Claude Monet - Biography

Claude Monet On bench in Giverny
Claude Monet
On bench in Giverny

Claude-Oscar Monet was born in Paris, but spent his childhood in Le Havre where his father was a merchant. There he met a local artist, Eugène Boudin, who encourage him to become a landscape painter.
In 1859, Monet went to Paris to study at the Académie Suisse, where he became close friends with a fellow student, Camille Pissarro. Between 1860 and 1862 Monet served in Algeria as a conscript. He returned to Paris where he met most of the major artists of the era including Renoir, Cézanne, Whistler and Manet.
In 1870, Monet married Camille Doncieux, who had already borne his son. To escape the Franco-Prussian war, the family moved to London. After their return to France they settled at Argenteuil, a boating centre on the Seine which drew many other Impressionist painters. Working from nature was a particular hallmark of the Impressionist movement, and one that Monet embraced, reflecting in his paintings the ever-changing impact of light and weather conditions.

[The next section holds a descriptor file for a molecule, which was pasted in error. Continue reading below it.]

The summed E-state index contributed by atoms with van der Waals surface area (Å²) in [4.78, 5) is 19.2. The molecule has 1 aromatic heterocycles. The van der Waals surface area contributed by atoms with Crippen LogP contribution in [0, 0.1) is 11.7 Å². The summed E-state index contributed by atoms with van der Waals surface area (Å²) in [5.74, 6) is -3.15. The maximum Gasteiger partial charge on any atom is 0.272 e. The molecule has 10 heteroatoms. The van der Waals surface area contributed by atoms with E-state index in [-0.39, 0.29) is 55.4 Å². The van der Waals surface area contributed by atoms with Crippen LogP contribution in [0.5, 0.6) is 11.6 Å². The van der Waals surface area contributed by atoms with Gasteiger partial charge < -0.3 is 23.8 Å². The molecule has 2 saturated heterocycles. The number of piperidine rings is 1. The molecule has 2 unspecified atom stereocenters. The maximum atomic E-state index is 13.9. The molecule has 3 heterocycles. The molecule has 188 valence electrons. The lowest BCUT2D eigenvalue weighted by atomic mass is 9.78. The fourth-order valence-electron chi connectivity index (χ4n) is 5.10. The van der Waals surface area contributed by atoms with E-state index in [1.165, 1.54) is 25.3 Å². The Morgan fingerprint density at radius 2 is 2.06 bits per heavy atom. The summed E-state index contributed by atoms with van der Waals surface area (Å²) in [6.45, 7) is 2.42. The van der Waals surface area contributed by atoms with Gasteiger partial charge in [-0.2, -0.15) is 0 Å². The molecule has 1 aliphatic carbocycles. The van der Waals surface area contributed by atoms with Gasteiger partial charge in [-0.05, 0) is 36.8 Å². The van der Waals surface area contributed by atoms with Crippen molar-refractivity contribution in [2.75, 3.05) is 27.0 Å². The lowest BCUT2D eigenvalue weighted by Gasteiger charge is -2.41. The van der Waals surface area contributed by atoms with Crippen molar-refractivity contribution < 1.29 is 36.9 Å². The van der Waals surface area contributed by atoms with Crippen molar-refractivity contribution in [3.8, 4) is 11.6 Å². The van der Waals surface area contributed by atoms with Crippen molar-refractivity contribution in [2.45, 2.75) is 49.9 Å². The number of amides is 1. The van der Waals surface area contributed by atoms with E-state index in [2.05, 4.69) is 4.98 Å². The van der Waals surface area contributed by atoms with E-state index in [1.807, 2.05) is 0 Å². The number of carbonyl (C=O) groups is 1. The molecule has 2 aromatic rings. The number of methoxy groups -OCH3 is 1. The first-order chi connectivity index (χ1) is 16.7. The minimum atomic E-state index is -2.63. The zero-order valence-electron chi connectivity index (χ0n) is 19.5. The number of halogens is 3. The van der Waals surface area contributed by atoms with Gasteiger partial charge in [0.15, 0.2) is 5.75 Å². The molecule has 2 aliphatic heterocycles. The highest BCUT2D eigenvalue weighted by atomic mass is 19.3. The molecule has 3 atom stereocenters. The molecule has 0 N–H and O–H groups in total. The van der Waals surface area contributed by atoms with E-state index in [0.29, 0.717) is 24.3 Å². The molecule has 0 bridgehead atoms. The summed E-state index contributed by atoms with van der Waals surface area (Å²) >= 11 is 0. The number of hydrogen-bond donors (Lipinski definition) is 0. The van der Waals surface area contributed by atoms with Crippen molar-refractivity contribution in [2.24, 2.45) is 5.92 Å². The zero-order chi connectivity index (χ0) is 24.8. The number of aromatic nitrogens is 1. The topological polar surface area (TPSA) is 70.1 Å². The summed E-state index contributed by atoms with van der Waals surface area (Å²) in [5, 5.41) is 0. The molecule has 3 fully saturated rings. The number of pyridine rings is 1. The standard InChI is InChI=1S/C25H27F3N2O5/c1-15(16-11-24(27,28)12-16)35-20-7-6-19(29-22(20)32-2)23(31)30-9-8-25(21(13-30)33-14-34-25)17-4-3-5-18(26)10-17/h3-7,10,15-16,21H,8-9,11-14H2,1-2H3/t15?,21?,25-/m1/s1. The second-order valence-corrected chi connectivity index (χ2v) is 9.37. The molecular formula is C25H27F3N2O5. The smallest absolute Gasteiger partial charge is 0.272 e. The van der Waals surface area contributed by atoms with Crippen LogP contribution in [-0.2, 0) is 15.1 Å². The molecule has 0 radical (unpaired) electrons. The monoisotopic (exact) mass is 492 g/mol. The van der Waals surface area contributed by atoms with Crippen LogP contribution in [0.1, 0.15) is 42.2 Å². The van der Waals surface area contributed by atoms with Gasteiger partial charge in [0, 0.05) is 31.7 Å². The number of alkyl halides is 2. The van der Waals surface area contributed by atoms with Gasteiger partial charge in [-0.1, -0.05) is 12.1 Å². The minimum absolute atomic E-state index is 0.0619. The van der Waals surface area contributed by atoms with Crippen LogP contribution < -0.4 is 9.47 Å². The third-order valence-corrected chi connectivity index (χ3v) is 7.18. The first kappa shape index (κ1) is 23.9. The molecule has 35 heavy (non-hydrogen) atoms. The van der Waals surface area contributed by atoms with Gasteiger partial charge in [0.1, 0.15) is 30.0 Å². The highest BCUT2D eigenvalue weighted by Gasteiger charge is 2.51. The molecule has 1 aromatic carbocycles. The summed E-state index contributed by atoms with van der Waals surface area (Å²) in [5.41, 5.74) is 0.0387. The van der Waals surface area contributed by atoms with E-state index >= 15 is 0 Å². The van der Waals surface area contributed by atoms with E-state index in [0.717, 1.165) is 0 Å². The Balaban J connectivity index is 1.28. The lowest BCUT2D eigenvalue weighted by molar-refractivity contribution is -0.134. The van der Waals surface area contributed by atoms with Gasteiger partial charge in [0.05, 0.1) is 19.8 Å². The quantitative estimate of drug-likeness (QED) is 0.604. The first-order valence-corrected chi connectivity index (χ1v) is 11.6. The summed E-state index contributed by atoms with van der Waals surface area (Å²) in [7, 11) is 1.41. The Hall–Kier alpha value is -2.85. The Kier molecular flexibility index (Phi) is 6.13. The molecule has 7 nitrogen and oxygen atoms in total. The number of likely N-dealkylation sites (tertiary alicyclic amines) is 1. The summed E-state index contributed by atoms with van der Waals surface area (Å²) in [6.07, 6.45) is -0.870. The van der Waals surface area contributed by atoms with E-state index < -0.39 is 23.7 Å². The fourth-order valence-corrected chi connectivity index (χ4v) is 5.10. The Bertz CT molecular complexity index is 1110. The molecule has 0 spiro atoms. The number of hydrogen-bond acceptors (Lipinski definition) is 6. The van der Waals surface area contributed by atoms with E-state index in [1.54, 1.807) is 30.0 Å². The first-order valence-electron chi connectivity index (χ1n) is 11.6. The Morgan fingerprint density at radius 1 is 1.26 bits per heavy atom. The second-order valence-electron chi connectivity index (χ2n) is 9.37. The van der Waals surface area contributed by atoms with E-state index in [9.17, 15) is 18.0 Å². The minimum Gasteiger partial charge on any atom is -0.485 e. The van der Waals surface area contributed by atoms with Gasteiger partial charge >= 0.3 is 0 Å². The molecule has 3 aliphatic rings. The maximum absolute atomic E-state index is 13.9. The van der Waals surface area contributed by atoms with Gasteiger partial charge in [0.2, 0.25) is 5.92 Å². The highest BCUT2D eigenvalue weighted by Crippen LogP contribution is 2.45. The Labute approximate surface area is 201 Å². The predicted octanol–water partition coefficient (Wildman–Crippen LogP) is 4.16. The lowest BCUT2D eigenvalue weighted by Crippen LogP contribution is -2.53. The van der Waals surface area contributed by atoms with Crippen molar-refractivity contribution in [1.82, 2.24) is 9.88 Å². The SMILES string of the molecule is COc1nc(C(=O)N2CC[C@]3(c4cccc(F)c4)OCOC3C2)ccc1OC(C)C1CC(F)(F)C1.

In 1872, he visited Le Havre where he painted 'An Impression, Sunrise'. When exhibited in 1874 part of its title was used derisively by a critic to label the whole movement 'Impressionism'. This exhibition is now known as the First Impressionist Exhibition.
Monet's wife died in 1879, and he set up home with Alice Hoschedé, the wife of one of his most important patrons, and their respective children. During the 1880s, Monet travelled through France painting a variety of landscapes. He gradually became better known and for the last 30 years of his life he was regarded as the greatest of the Impressionists.
From about 1890 he began to paint series of pictures of one subject, including 'Haystacks', 'Rouen Cathedral' and 'Waterlilies'. The latter were painted in the elaborate garden Monet created at his house at Giverny, a property north-west of Paris where he lived from 1883. He painted them over and over again, most significantly in a series commissioned for the Orangerie des Tuileries, a museum in Paris.
Monet died at Giverny on 5 December 1926.